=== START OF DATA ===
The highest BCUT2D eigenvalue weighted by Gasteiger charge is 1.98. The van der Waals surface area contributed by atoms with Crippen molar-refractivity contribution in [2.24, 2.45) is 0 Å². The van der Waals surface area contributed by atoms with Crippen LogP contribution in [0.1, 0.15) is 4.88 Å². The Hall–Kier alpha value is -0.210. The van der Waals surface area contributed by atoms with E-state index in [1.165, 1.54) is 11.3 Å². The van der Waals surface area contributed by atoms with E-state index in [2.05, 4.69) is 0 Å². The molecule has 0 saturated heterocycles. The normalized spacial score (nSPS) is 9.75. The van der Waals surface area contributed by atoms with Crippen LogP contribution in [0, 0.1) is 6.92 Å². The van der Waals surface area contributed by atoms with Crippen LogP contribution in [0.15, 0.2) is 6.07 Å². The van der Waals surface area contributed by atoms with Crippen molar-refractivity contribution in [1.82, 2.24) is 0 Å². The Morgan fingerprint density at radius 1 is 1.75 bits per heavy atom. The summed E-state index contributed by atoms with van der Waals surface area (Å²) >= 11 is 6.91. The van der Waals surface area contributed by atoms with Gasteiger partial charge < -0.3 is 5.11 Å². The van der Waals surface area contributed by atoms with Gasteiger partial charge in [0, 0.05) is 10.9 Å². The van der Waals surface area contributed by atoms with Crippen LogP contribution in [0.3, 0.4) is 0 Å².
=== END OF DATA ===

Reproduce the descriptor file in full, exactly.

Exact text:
The highest BCUT2D eigenvalue weighted by Gasteiger charge is 1.98. The van der Waals surface area contributed by atoms with Crippen molar-refractivity contribution in [2.24, 2.45) is 0 Å². The van der Waals surface area contributed by atoms with Crippen LogP contribution in [0.1, 0.15) is 4.88 Å². The Hall–Kier alpha value is -0.210. The van der Waals surface area contributed by atoms with E-state index in [1.165, 1.54) is 11.3 Å². The van der Waals surface area contributed by atoms with E-state index in [2.05, 4.69) is 0 Å². The molecule has 0 saturated heterocycles. The normalized spacial score (nSPS) is 9.75. The van der Waals surface area contributed by atoms with Crippen LogP contribution in [0, 0.1) is 6.92 Å². The van der Waals surface area contributed by atoms with Crippen LogP contribution in [0.15, 0.2) is 6.07 Å². The van der Waals surface area contributed by atoms with Crippen molar-refractivity contribution in [1.82, 2.24) is 0 Å². The Morgan fingerprint density at radius 1 is 1.75 bits per heavy atom. The summed E-state index contributed by atoms with van der Waals surface area (Å²) >= 11 is 6.91. The van der Waals surface area contributed by atoms with Gasteiger partial charge < -0.3 is 5.11 Å². The van der Waals surface area contributed by atoms with Gasteiger partial charge in [0, 0.05) is 10.9 Å². The van der Waals surface area contributed by atoms with Crippen LogP contribution in [0.3, 0.4) is 0 Å².